À la Pushkin

Here is a quick sketch inspired by an Alexander Pushkin story. Enjoy!

I finished marking the score on the chalkboard when it happened.

Robinson shifted in his chair, popped the cigarette from his mouth, and ground it into a metal dish. I was close enough to smell the tar pour up from the butt’s wreckage; a camel logo on its butt shimmered through its milky billow. “That’s not right friend.”

“What’s not right?” I said.

Mike dropped a dead arm on the felt table cloth. “The score stands. Rules of the house. And unless you know another place for real action in Augsburrow, that house is mine.”

Robinson ejaculated a huff.

“I’ll just keep it for now,” I said taking my seat.

“House rules?” Robinson said. He rubbed his knees and lifted his butt off and on his seat. “House rules cheat me out of that hand? That’s what this is?”

Jared gave his NY ball cap a half screw. “Just leave it dog, don’t stress.”

“Way-way-wait. Jared, what is this man? You brought me here to get robbed?”

“Nobody robbin’ you ‘friend’,” Eric said. His lips were pursed tight and drawn down. His wooly brows raised. “Just play the damn game!”

Mike fanned Eric with his hand. “Calm down old man, he’s new.”

“Bullshit, I’m new here, but not in the world friend.”

“I’m not your friend, Roger. You’re here because Jared asked me.”

Jared puffed at his cigar and nodded agreement.

“Yeah,” Robinson said. He waggled his chin and didn’t look at any of us. Blood ran to his face; the bright red walls reflected off his bald head and completed the transformation into human beet.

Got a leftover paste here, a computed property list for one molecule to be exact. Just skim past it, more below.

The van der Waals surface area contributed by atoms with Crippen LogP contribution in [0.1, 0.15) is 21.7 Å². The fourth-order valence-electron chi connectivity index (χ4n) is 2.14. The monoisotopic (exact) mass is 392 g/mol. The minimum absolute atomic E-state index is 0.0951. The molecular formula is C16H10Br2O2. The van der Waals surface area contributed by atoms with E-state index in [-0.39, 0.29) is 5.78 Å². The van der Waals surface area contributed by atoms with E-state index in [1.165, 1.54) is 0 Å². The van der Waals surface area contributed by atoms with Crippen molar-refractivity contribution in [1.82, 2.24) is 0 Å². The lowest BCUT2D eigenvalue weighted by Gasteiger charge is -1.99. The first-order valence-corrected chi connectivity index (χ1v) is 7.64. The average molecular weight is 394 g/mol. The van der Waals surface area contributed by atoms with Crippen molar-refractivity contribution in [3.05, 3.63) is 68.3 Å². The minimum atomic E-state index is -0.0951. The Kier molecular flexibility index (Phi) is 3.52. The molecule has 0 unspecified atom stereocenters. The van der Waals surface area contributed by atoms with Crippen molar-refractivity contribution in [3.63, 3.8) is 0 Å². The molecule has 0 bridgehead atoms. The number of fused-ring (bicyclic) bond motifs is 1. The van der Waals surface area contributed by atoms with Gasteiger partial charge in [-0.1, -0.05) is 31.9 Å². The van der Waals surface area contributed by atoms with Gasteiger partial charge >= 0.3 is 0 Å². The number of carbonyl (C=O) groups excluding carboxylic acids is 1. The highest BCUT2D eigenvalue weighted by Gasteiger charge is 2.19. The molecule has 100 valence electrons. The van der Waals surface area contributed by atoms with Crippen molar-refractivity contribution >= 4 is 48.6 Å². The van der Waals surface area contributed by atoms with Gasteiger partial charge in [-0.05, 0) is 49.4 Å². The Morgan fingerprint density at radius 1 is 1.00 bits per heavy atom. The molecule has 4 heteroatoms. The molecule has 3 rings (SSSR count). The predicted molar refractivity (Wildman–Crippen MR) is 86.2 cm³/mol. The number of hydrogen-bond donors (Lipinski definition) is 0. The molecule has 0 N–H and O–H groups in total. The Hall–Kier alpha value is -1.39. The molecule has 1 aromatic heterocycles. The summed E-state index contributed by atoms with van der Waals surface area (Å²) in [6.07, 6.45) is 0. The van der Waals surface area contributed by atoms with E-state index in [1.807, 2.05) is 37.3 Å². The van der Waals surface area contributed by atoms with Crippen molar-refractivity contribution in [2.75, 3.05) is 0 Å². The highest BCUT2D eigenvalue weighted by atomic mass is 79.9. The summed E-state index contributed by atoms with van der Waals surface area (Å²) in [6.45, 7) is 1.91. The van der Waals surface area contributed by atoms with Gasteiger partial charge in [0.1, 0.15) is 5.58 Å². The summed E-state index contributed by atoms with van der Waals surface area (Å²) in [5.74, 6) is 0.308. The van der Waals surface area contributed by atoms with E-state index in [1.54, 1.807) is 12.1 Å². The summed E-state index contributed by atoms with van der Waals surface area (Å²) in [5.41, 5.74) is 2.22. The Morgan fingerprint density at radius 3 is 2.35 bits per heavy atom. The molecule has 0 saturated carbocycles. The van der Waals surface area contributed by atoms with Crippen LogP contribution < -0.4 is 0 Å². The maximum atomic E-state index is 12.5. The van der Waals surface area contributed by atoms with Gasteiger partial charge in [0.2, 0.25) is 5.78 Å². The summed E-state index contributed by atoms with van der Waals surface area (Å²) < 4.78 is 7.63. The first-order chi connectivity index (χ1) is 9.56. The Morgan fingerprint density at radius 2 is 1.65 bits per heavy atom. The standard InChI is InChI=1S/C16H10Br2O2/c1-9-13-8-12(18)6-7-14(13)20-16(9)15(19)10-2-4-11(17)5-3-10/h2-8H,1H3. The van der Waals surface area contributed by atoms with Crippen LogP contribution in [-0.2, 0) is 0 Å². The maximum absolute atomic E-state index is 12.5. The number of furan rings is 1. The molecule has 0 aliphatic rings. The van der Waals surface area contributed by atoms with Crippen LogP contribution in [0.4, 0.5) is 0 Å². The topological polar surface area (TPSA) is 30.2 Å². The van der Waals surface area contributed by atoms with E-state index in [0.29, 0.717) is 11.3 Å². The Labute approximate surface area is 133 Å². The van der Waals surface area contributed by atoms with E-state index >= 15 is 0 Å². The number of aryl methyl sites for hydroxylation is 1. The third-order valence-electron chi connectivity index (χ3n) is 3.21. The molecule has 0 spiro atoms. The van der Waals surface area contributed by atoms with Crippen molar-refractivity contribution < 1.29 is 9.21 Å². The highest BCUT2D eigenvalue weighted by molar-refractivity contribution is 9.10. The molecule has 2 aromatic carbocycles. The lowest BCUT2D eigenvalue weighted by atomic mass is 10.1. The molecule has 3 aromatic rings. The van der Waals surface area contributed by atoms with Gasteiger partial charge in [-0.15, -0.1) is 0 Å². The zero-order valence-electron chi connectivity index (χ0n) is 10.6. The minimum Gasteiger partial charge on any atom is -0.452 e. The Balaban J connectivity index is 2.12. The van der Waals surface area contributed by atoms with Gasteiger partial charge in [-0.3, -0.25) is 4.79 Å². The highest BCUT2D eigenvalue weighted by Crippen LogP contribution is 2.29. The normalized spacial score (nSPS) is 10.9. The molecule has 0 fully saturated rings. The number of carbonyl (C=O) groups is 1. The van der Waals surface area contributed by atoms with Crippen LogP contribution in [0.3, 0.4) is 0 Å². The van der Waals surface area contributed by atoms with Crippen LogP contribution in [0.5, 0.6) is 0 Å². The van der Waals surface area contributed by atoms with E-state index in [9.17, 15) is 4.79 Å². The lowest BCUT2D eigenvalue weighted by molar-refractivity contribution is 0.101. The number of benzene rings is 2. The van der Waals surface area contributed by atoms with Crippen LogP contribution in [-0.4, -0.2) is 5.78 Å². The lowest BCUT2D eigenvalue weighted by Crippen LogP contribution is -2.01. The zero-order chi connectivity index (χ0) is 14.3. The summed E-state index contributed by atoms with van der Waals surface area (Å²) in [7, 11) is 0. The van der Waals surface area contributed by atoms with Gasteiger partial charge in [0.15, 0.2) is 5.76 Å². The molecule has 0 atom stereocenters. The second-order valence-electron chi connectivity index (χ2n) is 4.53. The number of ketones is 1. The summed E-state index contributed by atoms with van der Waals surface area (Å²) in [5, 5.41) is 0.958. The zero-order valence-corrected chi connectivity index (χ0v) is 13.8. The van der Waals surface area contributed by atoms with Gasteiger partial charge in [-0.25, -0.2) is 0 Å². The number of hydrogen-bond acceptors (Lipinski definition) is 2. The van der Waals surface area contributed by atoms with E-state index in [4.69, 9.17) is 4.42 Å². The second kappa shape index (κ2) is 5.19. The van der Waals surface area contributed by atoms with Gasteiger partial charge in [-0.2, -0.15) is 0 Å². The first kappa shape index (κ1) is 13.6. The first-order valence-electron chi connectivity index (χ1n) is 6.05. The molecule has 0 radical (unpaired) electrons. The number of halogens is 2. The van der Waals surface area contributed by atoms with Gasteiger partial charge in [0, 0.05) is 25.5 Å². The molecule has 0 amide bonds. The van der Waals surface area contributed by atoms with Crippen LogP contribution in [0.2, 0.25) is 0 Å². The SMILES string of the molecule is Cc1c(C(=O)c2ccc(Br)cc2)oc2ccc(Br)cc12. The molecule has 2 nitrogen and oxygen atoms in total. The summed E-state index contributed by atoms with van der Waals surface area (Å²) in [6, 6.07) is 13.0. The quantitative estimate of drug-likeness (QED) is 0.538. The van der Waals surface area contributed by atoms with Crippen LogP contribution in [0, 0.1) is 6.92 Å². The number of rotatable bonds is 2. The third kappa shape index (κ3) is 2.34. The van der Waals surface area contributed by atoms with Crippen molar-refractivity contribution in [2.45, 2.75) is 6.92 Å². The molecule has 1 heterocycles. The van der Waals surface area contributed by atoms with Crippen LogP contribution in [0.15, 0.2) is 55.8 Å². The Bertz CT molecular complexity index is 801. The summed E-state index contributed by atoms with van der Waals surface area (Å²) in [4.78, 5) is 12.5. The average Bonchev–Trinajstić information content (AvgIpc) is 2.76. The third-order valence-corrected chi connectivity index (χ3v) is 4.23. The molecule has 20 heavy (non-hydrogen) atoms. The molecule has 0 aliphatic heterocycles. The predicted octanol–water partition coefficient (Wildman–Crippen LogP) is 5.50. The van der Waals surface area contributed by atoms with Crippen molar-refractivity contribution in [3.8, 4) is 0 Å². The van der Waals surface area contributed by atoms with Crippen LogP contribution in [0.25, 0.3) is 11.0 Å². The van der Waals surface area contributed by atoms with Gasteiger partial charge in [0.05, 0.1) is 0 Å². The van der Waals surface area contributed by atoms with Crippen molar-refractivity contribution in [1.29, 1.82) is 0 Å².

I nudged Robinson with my elbow. “We’ve got things in place. People have tried to cheat us before.”

“Cheated? So that’s what this is!”

“Man, shut the hell up,” Jared said.

“Seventy-two thousand to one!” Eric barked. “Three straight flushes in an hour stinks!”

“This is ridiculous,” Robinson said. “I’m having a hot night and you jokers are trying to rob me?” He stood; wine strings threatened to pull him off his feet.

“Sit down and play,” Jared said. “You’re making me look like an asshole.”

Robinson steadied himself with a hand beside the scoreboard and used his silk sleeve to wipe away his score and draw another.

“Hey—” I laughed, “no one does the chalkboard thing except me.” Then the others snickered. Mike didn’t. His temples pulsed.

Robinson sat down paler than he had left; he took a shaking sip of cabernet.

“Fine! Fine, new boy!” Eric said. “You won’t beat me either way. Let’s just get back to it. Deal the hand.”

Jared leaned in to collect the cards and started to shuffle. Suddenly, Mike stood up with his cigar cinched in his teeth, paced to the scoreboard, and corrected Robinson’s score. “It stands the way it is Robinson. Touch my board again and you’re leaving with less than your money, got it?”

We all got it.






Leave a Reply

Your email address will not be published. Required fields are marked *